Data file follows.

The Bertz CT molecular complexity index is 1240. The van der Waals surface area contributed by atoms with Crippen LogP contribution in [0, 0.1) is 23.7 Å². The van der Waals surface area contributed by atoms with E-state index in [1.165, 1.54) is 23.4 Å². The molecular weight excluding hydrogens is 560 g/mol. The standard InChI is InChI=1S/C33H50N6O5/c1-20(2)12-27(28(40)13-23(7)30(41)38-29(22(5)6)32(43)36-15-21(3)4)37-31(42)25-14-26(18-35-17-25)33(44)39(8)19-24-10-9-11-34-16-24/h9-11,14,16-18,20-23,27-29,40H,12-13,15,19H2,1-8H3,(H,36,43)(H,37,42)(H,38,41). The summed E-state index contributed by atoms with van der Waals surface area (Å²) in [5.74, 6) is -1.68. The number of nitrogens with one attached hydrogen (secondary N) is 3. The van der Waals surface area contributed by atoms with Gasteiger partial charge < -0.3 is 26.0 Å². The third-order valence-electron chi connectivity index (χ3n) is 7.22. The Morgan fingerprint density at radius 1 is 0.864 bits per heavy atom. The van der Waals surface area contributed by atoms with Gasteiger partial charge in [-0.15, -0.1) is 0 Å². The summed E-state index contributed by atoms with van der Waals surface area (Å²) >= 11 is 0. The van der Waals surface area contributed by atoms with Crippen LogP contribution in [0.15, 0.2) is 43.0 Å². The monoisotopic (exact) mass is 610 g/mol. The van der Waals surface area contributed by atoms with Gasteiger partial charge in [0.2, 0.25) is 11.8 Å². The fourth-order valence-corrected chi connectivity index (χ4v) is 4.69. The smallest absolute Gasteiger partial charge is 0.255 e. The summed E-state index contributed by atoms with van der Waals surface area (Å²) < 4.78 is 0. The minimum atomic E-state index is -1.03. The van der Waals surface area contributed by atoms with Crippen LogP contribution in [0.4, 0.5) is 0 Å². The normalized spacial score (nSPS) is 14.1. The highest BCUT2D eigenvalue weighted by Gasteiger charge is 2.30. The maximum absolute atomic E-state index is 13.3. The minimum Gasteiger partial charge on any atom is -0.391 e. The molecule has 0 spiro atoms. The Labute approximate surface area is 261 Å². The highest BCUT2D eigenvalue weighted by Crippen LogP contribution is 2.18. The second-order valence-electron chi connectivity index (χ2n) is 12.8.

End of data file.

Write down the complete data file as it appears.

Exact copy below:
The Bertz CT molecular complexity index is 1240. The van der Waals surface area contributed by atoms with Crippen LogP contribution in [0, 0.1) is 23.7 Å². The van der Waals surface area contributed by atoms with E-state index in [1.165, 1.54) is 23.4 Å². The molecular weight excluding hydrogens is 560 g/mol. The standard InChI is InChI=1S/C33H50N6O5/c1-20(2)12-27(28(40)13-23(7)30(41)38-29(22(5)6)32(43)36-15-21(3)4)37-31(42)25-14-26(18-35-17-25)33(44)39(8)19-24-10-9-11-34-16-24/h9-11,14,16-18,20-23,27-29,40H,12-13,15,19H2,1-8H3,(H,36,43)(H,37,42)(H,38,41). The summed E-state index contributed by atoms with van der Waals surface area (Å²) in [5.74, 6) is -1.68. The number of nitrogens with one attached hydrogen (secondary N) is 3. The van der Waals surface area contributed by atoms with Gasteiger partial charge < -0.3 is 26.0 Å². The third-order valence-electron chi connectivity index (χ3n) is 7.22. The Morgan fingerprint density at radius 1 is 0.864 bits per heavy atom. The van der Waals surface area contributed by atoms with Gasteiger partial charge in [-0.15, -0.1) is 0 Å². The summed E-state index contributed by atoms with van der Waals surface area (Å²) >= 11 is 0. The van der Waals surface area contributed by atoms with Crippen LogP contribution in [0.15, 0.2) is 43.0 Å². The monoisotopic (exact) mass is 610 g/mol. The van der Waals surface area contributed by atoms with Gasteiger partial charge in [0.2, 0.25) is 11.8 Å². The fourth-order valence-corrected chi connectivity index (χ4v) is 4.69. The smallest absolute Gasteiger partial charge is 0.255 e. The summed E-state index contributed by atoms with van der Waals surface area (Å²) < 4.78 is 0. The minimum atomic E-state index is -1.03. The van der Waals surface area contributed by atoms with Crippen LogP contribution in [0.4, 0.5) is 0 Å². The normalized spacial score (nSPS) is 14.1. The highest BCUT2D eigenvalue weighted by Gasteiger charge is 2.30. The maximum absolute atomic E-state index is 13.3. The minimum Gasteiger partial charge on any atom is -0.391 e. The molecule has 0 spiro atoms. The Labute approximate surface area is 261 Å². The highest BCUT2D eigenvalue weighted by Crippen LogP contribution is 2.18. The second-order valence-electron chi connectivity index (χ2n) is 12.8.